ProSpeak: A Layman’s Guide to Understanding Today’s CRM Solutions for Nonprofits
3. The Open Door
Open source software — the pinnacle of the open movement — is like an open door. It means two things:
a. Software without license fees, significant upfront investment and onerous contracts.
b. Complete access to modify the software’s source code, provided you share your modifications with the user community.
Metaphorically, the “open door” is total freedom to enter the house and rearrange your furnishings, paint the walls, build an addition or remodel. You truly own and control your software. You can do things like create an automated business process to send recently acquired constituents an e-mail saying that in coming days, they’ll receive a welcome packet. You also can automate personalization of the welcome packet letters and other inserts as well as mail-merging and forwarding to your print/mail vendor. Consider how much staff time this saves and how effectively it engages supporters, fostering loyalty and driving donations.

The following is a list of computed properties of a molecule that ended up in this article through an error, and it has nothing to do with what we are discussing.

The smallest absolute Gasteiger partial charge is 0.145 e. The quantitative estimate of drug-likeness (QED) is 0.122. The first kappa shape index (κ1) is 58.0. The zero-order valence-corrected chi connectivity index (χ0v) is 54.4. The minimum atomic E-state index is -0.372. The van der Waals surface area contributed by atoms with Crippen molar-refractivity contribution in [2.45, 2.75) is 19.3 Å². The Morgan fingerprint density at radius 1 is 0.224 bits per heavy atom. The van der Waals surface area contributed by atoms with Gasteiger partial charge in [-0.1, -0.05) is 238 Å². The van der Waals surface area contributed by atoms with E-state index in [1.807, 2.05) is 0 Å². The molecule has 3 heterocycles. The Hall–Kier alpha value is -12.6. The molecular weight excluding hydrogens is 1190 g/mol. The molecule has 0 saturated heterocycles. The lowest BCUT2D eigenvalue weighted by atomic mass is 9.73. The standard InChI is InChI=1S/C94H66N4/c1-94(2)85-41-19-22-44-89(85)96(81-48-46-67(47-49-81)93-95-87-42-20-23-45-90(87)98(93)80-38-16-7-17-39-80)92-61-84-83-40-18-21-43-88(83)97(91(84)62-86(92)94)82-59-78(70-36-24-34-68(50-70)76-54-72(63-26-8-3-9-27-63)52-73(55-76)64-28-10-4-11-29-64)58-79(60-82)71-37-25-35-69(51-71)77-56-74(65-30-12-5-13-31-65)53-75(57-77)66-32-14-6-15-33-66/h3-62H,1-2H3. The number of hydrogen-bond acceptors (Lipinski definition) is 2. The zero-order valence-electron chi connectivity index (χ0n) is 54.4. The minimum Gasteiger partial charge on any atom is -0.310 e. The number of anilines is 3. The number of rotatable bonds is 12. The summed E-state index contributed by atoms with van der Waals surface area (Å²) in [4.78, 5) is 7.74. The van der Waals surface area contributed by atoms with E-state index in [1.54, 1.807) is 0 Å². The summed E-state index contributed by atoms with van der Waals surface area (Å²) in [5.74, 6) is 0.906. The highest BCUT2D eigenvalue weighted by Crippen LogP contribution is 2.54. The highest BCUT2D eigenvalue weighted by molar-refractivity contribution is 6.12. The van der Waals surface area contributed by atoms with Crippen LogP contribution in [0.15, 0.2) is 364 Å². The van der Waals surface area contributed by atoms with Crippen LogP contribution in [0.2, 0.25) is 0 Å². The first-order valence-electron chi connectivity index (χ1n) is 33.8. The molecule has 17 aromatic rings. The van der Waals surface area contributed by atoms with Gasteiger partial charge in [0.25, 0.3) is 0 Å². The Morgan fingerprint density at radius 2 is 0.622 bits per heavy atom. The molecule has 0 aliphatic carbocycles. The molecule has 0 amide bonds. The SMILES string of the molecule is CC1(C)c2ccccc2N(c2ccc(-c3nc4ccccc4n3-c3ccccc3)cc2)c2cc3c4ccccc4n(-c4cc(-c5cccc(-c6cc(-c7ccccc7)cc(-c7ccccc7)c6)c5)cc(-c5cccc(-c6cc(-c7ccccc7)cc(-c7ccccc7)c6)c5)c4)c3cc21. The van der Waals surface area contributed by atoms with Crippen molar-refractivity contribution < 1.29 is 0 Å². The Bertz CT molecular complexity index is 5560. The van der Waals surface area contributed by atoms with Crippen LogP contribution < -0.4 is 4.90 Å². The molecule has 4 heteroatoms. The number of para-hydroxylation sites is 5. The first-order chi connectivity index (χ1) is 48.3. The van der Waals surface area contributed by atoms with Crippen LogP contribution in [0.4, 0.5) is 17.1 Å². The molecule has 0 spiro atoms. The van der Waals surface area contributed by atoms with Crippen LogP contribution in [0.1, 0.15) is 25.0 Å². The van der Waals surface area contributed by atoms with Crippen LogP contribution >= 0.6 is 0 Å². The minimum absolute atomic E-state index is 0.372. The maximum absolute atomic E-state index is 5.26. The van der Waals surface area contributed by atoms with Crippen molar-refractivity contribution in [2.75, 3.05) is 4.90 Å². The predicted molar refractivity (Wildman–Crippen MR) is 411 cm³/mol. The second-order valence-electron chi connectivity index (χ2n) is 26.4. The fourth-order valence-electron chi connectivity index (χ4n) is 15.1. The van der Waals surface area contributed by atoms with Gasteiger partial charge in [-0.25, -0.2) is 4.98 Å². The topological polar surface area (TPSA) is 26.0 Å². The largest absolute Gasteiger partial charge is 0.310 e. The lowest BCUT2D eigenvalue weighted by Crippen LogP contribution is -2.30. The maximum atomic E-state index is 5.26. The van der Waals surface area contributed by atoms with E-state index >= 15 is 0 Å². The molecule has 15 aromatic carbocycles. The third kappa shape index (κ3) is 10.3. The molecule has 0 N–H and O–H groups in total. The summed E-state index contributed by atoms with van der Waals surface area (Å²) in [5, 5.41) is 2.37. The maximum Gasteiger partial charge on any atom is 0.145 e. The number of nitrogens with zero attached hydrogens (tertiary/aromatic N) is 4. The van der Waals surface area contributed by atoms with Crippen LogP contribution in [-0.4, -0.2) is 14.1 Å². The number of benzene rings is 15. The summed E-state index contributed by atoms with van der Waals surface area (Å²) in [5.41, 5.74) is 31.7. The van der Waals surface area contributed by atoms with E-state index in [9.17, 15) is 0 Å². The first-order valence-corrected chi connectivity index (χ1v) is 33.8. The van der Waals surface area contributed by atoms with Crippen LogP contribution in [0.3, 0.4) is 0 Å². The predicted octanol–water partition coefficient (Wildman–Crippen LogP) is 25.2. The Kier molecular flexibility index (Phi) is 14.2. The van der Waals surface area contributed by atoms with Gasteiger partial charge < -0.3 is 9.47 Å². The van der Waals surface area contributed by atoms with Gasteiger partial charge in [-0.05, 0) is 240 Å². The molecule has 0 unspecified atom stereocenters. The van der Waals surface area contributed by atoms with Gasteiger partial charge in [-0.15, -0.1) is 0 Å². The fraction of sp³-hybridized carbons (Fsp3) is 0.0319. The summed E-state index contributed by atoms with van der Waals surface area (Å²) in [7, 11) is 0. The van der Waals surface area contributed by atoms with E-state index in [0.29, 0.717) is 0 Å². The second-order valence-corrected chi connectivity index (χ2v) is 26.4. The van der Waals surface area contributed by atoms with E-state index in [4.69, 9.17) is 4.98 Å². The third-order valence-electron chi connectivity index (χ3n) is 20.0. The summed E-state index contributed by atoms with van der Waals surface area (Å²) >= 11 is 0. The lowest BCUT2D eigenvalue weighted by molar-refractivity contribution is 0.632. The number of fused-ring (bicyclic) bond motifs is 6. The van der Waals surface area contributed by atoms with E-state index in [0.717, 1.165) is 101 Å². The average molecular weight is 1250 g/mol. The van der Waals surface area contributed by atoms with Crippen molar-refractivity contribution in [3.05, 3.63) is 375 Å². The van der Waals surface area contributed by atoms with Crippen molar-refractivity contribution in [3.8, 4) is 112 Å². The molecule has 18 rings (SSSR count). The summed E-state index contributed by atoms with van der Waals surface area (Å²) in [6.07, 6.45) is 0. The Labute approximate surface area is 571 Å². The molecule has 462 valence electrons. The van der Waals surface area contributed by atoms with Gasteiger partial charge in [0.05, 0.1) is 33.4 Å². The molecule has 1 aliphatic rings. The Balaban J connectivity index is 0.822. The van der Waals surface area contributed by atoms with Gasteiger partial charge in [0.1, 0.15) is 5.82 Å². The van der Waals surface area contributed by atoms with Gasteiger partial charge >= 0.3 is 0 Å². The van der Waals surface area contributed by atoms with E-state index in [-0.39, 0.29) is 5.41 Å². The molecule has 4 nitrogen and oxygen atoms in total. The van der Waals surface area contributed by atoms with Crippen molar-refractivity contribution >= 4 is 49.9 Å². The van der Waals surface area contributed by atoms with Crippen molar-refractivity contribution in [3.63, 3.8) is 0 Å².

With open CRM, you may opt to pay for support and maintenance to get updates, training and more. Also, you still need in-house expertise or services from the software vendor or a third-party consultant that you choose to configure and deploy the software and manipulate the code.
The ecosystems of partners and independent service providers for open-source solutions allow you to take advantage of competition to get the best service and price for your needs. And without having to change platforms, you can always switch service providers. Total cost of ownership likely will be much lower.
The “opening” of CRM and fundraising software for nonprofits is encouraging. With growing options, organizations should ask software vendors about their definition of “open,” and then decide which provides the right balance of cost, flexibility and service.
Randy McCabe is founder and CEO of MPower, a Dallas-based provider of software for CRM and fundraising for nonprofits.